Union Square Hospitality Group in New York, and I think his phrasing of this would be if somebody is a 51% 51% of a job is the willingness to do it and and the attitude perhaps you know that you go towards with it or what you would do when no one was looking right and 49% is the skill set of, you know, in this case, you know, cooking a perfect steak or or having the perfect sales pitch, right, You can teach the 49% you can teach the 51%. So I am. I am a big believer in this. I also see that in your career, you've done a bit of investing, which is kind of fun. And I know just didn't they just launch a venture? Uh, you know, the creator adventure are more. Yeah. We used to have one back in the day, but I think, and this is before our merger would take away dot coms. This is, you know, we're talking about 2016 2017. We made a few really interesting investments, actually. But what probably went wrong in my personal opinion is we didn't really have a follow up platform for those businesses to succeed. So we made the initial investment probably a small investment. We made introductions to those founders where we could, but we didn't really create a real platform, which is what obviously good VCs will do for their portfolio businesses. So I think that's where probably it didn't make sense. to continue doing that incubator. But now, now and again, something opportunistic will happen. We'll come across a team that's doing something really interesting in the industry. Could be complementary. Maybe not, but we want to support them. We'll still take those opportunities as and when they come up. How interesting. Cool. Very cool. All right, well, look, you know, I always ask each guest to provide a little value of the listeners. What is a tactic that you have sales and marketing wise that somebody can take and use tomorrow in a deal or in a conversation that they're having? I really hope this doesn't sound too generic, but the number one thing I've learned is keep things really simple and controllable for your sales team.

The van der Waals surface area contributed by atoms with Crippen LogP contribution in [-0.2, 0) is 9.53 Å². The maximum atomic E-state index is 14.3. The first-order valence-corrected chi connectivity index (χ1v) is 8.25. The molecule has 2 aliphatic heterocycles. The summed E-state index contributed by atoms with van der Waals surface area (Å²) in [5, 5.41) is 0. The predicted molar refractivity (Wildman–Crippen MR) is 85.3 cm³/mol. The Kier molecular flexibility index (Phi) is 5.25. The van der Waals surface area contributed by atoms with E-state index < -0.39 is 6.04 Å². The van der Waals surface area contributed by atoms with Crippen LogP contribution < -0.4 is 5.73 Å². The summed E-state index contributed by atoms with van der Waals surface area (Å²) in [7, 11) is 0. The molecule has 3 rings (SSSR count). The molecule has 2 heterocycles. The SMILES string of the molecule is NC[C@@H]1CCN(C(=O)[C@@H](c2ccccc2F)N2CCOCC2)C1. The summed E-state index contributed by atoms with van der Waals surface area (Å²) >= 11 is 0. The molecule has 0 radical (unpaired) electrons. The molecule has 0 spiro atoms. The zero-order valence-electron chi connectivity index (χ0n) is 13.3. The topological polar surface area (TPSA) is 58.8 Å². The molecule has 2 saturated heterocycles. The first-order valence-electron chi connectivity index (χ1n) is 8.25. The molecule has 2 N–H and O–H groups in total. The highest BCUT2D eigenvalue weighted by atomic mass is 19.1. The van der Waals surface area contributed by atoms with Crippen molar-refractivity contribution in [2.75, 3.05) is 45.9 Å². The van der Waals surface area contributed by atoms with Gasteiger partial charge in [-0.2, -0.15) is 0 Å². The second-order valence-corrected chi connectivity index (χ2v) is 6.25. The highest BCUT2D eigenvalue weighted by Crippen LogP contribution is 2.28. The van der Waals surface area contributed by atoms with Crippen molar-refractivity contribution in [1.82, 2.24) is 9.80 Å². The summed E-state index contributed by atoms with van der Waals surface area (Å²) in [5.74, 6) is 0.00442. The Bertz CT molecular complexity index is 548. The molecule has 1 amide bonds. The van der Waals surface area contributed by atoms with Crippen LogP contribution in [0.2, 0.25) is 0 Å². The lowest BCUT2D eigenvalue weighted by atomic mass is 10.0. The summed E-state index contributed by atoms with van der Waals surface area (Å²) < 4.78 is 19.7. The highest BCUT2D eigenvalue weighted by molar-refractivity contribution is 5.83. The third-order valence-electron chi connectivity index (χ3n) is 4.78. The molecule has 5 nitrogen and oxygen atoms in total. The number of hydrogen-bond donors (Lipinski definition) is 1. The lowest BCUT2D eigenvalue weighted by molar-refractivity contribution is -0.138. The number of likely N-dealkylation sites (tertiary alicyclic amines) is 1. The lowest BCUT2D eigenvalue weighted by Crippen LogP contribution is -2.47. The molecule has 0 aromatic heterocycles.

So as an example, we sell sponsored listings to restaurants so that you know the right restaurants can merchandise and make themselves visible to the right customers, etcetera. And there's a bunch of different things that our sales team could do. They could approach a pure restaurant set but not get the right budget set for a campaign. They could. They could approach the wrong restaurant set, but that's not necessarily good for the customer, so there's a lot of moving parts. So what we try to do is to make it really simple for our sales reps and our sales teams condense all of that down into a points based system. You do ask. You get five points. You do why you get 10 points. So it's really simple and digestible. Is that for their achievement? Like, you know, if you have the more points you have, the more you've achieved for that account or that's exactly right. So it's a simple lead scoring that is translated into a a points based system. It's not revolutionary at all. It's very simple. But what it does is two things. It allows us the flexibility to change the assignment on points based on the activity that's required for the business. So one month you may have a strategic campaign to do X. Another month you may have y, but the points based system keeps it very translatable across different campaign sets. The second thing that it does for us is it allows us to make it, like I said, very digestible for the sales rep, so you you don't necessarily get into conversations which I'm sure many sales leaders have. I did this, but I didn't get rewarded for this. What So points based system is very transparent, as opposed to saying you must hit X target first. Then why this? And then because it creates a lot of cognitive load for the salesperson, put yourself in a salesperson. Shoes make it really simple and digestible. And then take that concept and tie that back to the goals off the business. What are you trying to achieve? Don't put the cognitive load on the sails draft. That's the biggest, I think learning over time. And like I said, it may sound extremely simple. I think that's where the most value is. All right, I like it. I mean, I've worked. I've worked and implemented systems like this, and I even like, you know, being able to break down fractional points on...